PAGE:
The Westing Game
One big idea of The Westing Game is that people aren't who they appear to be. People are both literally and figuratively in disguise. Significantly, appearances have the power to limit people whether they seem to be, objectively, positive or negative. Angela's just as metaphorically restricted by her beauty as Chris is literally hampered by his disease. Many of the characters make judgments about the others based on how they appear – your outside determines whether other people see you as pretty, ugly, ordinary, disabled, or freaky. But there's also power in letting people think you're something you're not, and the easiest way to do that is by changing what's on the outside.
For more on this, check out our section on "Character Clues."
Questions About Appearances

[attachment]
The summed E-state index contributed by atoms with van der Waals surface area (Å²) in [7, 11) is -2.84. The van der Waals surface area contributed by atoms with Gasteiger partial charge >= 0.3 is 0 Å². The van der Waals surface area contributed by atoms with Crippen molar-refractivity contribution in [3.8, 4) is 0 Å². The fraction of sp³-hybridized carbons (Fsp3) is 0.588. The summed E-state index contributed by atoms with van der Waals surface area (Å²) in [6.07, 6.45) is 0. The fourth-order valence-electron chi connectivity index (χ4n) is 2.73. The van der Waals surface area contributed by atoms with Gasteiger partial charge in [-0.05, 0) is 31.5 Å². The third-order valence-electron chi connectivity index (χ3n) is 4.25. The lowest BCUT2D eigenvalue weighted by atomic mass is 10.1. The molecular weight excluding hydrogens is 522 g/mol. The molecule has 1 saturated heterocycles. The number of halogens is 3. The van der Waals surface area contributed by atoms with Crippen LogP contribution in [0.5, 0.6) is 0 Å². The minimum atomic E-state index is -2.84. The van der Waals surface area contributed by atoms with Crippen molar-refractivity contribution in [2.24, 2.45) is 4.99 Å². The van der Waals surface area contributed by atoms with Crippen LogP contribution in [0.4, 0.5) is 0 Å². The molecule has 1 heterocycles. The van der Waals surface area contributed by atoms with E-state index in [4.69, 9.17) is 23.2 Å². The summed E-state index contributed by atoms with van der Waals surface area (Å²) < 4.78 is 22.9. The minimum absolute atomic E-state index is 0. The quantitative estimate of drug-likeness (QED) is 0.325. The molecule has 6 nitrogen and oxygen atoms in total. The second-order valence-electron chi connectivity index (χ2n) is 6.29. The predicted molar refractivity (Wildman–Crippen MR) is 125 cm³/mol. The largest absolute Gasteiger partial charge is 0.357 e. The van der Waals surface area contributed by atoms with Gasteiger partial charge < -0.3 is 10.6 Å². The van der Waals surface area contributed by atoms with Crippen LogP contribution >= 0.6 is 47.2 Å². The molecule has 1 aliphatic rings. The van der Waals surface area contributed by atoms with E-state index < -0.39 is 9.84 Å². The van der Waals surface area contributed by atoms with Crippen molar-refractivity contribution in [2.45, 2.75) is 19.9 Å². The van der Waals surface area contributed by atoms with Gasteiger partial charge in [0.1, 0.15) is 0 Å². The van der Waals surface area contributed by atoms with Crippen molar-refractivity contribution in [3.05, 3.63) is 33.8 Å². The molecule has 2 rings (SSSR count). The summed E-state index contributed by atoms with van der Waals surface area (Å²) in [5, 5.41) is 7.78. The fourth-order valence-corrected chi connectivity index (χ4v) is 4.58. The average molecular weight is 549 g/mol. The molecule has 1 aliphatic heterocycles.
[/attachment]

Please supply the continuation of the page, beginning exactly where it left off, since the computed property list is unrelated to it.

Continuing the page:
- Do you agree with Angela that it's what's on the inside, not what's on the outside, that counts? Do you think Angela would've ever said that if she hadn't been so pretty to begin with?
- Is the idea that "beauty's in the eye of the beholder" true in the case of this book? Why or why not?
- What do you think of Sydelle's decision to fake an illness and appear handicapped to get attention, compared to the physical disabilities that some other characters struggle with?
Chew on This
Whether they're hampered by beauty, ordinariness, or a disability, many of The Westing Game's characters are trapped by the way their bodies look; it's their struggle to define themselves outside of their appearances that makes them who they really are.
The contrast between characters' appearances and their actions show that inner worth can't be measured by what other people think of how they look.